On the other hand, it is funny that proponents of separation will tout that “it is found no where in the Constitution”, and at the same time they will claim the US to be a Christian Nation, even though mentions of Christ or Christianity “is found no where in the Constitution”. cool smirk

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Posted: 30 October 2007 05:37 PM   [ Ignore ]   [ # 21 ]
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dougsmith - 29 October 2007 10:36 AM
FredFlash - 29 October 2007 10:18 AM

Separation of Church and State is a myth.  It is found no where in the Constitution.

How do you mean? The “establishment” clause of the First Amendment, as well as the “no religious test” clause were intended precisely to separate church and state.

The establishment clause merely prohibits the establishment of a national church.  The U. S. Government can establish any religion it wants to, except a national religion.  The prohibition against a religious test merely prohibits a law “requiring all officers civil and military (among other things) to receive the Sacrament of the Lord’s Supper, according to the usage of the Church of England, within six months after their admission to office under the penalty of 500£ and disability to hold the office”, or a law that said “no person was capable of being elected to any office relating to the government of any city or corporation, unless, within a twelvemonth before, he had received the sacrament according to the rites of the Church of England.”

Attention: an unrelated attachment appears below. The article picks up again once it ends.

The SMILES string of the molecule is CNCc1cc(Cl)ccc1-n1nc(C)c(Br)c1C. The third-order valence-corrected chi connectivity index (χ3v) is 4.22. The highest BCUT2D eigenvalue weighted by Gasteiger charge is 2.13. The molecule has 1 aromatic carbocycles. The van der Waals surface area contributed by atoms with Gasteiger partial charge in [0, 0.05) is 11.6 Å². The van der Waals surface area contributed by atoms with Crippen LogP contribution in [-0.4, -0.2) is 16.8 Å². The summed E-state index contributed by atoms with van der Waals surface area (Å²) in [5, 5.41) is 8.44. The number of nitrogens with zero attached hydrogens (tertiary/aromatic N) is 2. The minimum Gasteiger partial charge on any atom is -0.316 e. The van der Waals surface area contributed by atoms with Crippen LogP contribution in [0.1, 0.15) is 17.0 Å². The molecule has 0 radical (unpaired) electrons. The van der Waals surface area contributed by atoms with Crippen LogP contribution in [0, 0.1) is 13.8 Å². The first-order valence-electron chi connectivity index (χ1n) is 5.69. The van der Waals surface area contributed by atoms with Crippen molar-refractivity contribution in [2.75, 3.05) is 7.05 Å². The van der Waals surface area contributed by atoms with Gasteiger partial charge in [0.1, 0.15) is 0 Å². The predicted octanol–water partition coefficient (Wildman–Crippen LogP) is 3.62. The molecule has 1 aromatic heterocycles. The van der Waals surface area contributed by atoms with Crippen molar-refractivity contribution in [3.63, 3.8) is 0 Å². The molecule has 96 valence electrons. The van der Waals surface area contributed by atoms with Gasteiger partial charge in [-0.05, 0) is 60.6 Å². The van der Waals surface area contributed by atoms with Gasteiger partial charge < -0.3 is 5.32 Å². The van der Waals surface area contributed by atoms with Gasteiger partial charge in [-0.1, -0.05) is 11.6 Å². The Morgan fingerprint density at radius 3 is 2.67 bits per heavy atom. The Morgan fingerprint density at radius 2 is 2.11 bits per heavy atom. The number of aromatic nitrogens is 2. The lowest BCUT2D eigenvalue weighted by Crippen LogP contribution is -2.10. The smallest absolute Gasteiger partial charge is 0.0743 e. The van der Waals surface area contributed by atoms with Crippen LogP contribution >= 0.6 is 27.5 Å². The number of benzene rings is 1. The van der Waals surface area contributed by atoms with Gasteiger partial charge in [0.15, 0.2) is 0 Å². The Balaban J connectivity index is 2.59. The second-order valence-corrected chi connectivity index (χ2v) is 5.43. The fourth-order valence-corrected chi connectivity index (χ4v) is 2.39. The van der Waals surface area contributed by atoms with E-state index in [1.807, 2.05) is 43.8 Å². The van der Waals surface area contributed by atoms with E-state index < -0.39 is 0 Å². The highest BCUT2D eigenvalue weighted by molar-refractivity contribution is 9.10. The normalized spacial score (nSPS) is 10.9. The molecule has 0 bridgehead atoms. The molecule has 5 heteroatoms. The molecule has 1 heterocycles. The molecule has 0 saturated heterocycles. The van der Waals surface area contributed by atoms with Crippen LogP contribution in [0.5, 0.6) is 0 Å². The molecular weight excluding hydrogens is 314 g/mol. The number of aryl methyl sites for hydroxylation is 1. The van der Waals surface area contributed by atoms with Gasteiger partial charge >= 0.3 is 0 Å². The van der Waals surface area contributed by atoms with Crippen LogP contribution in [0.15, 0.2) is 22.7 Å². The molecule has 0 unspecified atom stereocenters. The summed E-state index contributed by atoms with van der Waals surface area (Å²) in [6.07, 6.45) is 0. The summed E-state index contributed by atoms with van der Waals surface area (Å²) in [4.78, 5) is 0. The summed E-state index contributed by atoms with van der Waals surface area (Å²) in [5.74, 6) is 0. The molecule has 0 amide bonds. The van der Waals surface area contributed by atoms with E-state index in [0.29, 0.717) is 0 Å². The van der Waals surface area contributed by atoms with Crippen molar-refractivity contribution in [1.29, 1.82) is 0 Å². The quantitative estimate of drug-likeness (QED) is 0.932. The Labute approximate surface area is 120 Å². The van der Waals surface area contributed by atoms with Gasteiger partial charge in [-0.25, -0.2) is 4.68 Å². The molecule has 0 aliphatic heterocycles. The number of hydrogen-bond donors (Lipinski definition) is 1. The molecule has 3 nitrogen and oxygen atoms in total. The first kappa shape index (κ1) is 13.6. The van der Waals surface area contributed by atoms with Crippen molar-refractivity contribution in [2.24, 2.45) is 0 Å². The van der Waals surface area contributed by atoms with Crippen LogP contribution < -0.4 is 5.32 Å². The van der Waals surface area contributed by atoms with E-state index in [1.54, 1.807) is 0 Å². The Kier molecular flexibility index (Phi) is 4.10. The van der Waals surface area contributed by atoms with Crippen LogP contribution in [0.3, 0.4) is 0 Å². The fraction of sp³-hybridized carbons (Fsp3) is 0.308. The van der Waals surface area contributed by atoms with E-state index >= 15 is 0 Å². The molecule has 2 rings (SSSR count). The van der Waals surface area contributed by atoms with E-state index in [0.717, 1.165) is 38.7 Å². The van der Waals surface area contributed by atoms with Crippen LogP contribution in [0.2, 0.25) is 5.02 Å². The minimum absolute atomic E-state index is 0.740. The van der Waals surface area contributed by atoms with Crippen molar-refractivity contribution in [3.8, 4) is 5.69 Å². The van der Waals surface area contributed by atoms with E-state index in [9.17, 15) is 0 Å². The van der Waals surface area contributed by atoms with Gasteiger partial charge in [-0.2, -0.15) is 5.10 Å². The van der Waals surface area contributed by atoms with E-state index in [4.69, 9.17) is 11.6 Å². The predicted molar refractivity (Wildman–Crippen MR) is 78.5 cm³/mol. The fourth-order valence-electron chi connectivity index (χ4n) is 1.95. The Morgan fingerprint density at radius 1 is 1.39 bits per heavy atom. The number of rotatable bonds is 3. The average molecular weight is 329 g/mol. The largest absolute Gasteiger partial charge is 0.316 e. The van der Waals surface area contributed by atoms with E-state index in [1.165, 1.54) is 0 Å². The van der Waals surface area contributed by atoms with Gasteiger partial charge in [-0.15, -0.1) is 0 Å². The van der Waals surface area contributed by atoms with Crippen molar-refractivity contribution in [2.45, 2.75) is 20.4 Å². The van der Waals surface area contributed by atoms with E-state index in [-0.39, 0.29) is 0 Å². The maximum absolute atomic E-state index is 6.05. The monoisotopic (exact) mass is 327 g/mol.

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Posted: 30 October 2007 05:43 PM   [ Ignore ]   [ # 22 ]
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dougsmith - 29 October 2007 10:36 AM

One does not need to set up a national church in order to fall afoul of the establishment clause. All one needs to do is “make a law respecting an establishment of religion”